5. Russian Gardening, as empirically practised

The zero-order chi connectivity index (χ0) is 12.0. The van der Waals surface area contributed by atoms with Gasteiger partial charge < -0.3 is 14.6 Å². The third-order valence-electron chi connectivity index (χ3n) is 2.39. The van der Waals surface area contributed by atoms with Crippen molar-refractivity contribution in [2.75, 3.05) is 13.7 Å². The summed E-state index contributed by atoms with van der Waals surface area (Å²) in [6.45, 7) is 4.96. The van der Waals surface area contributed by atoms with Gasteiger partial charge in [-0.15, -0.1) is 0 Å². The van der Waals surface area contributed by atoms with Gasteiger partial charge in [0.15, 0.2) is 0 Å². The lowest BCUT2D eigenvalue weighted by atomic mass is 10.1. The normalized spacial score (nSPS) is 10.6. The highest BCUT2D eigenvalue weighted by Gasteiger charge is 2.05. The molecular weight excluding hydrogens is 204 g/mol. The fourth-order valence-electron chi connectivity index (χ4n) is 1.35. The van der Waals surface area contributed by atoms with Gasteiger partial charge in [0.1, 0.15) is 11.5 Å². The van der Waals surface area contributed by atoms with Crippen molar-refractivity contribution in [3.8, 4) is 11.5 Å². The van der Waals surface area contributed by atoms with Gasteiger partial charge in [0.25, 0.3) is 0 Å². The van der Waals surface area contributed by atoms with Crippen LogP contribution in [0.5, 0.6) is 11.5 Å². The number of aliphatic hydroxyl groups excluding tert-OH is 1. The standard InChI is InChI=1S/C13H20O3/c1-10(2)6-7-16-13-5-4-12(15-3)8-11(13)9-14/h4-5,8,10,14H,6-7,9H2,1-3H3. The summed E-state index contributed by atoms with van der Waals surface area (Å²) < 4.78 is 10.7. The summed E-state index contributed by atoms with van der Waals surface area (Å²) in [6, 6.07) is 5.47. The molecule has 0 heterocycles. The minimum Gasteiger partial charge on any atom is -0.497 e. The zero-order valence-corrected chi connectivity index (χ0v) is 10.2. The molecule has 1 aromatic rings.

476. The very limited use of gardens in this country has been already noticed. Few are to be seen attached to the isbas, or log-houses, of the boors, and not many to the rich privileged slaves, or the native freedmen of the towns. There is no such thing as a Russian farmer; every proprietor farms the whole of his own estate by means of his slaves and an agent. The greater part of these proprietors have no gardens, or if they have, they are wretched spots, containing a few borecoles, and but rarely potatoes or legumes. The use of gardens is, therefore, almost entirely confined to the imperial family, the highest class of nobles, and a few foreigners, who have settled in the principal cities.